Tuesday, May 17, 2011

Something to think about

It always surprises me, I don't know why, when I find that some current attitudes have been around for hundreds, if not thousands, of years. Consider these two poems, one by Po Chu-i (772-846), and one by Su Tung-p'o (1036-1101).

Remembering Golden Bells

Ruined and ill,--a man of two score;
Pretty and guileless, --a girl of three.
Not a boy,--but still better than nothing:
To soothe one's feeling,--from time to time a kiss!
There came a day,--they suddenly took her from me;
Her soul's shadow wandered I know not where.
And when I remembered how just at the time she died
She lisped strange sounds, beginning to learn to talk,
Then I know that the ties of flesh and blood
Only bind us to a load of grief and sorrow.
At last, by thinking of the time before she was born,
By thought and reason I drove the pain away.
Since my heart forgot her, many days have passed
And three times winter has changed to spring.
This morning, for a little, the old grief came back,
Because, in the road, I met her foster-nurse.

-- Po Chu-i (772-846) --
trans. by Arthur Waley

The third line reminded me of an article I had read just recently about a potentially serious problem in China. Because of the stringent birth laws (one child per family), many families will kill female babies because they prefer to have a male child. A male child will be able to provide some support when they are no longer able to work, whereas a female child will marry into the husband's family, who will support his parents. There is a concern that this will translate into a severe imbalance in the near future, with males being in greater numbers than females. This will make it more difficult for males to set up their own households.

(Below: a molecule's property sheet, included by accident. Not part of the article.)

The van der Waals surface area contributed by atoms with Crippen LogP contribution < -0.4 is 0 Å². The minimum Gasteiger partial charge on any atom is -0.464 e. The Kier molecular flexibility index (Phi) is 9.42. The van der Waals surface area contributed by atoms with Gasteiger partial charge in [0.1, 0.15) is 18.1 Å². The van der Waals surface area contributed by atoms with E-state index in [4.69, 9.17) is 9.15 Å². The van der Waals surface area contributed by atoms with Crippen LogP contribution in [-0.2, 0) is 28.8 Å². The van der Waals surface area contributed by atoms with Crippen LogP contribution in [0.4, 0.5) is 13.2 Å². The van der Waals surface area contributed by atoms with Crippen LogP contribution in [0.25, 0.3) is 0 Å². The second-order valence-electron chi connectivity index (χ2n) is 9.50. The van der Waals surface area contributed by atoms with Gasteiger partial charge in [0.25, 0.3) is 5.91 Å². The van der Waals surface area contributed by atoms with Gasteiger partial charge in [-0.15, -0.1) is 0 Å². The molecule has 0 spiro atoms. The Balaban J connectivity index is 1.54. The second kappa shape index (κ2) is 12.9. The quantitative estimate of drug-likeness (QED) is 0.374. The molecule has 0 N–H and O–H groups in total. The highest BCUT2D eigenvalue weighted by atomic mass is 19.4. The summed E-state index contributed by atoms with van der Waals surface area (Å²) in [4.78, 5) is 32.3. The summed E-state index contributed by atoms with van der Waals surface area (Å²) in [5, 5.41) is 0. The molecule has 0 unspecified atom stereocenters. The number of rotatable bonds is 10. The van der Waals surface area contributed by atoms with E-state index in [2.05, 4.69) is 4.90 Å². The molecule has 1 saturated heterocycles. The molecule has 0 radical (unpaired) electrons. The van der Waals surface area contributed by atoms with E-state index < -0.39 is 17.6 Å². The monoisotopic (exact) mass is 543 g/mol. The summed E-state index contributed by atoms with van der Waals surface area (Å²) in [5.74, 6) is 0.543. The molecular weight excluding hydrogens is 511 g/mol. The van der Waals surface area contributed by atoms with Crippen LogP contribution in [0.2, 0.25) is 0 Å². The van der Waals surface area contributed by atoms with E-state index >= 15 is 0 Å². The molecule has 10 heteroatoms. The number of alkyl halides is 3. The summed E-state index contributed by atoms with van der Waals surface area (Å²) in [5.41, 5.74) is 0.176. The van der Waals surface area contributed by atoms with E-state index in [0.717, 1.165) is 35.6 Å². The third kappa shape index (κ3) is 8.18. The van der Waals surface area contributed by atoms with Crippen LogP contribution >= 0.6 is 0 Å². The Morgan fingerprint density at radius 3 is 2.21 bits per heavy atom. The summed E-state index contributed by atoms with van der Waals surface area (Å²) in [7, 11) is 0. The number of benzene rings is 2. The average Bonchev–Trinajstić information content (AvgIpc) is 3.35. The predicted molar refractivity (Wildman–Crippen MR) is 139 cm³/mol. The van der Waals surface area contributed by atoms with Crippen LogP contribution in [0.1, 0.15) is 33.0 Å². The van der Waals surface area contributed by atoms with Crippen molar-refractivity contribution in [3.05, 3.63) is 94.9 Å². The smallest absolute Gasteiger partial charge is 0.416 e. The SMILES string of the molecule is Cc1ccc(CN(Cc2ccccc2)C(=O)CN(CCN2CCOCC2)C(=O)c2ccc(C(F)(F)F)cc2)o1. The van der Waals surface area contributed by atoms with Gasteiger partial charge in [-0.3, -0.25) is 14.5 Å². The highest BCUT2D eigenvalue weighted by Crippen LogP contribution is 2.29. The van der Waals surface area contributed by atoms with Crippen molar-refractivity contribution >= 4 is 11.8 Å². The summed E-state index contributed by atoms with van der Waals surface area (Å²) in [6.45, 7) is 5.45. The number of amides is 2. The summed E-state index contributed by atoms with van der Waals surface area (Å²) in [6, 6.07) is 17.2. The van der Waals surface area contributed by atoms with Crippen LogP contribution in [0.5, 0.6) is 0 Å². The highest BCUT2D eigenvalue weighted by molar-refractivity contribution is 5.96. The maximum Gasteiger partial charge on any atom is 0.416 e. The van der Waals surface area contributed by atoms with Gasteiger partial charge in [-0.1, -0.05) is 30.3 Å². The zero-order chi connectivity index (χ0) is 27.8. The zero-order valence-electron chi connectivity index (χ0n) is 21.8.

This father has a interesting philosophy regarding his son and his hopes for the boy's future.

On The Birth of His Son

Families, when a child is born
Want it to be intelligent.
I, through intelligence,
Having wrecked my whole life,
Only hope the baby will prove
Ignorant and stupid.
Then he will crown a tranquil life
By becoming a Cabinet Minister.

-- Su Tung-p'o (1036-1101) --
trans. by Arthur Waley

This poem needs no comments from me.

Both poems come from
The World's Best Poems
Mark van Doren and Garibaldi M. Lapolla, ed.

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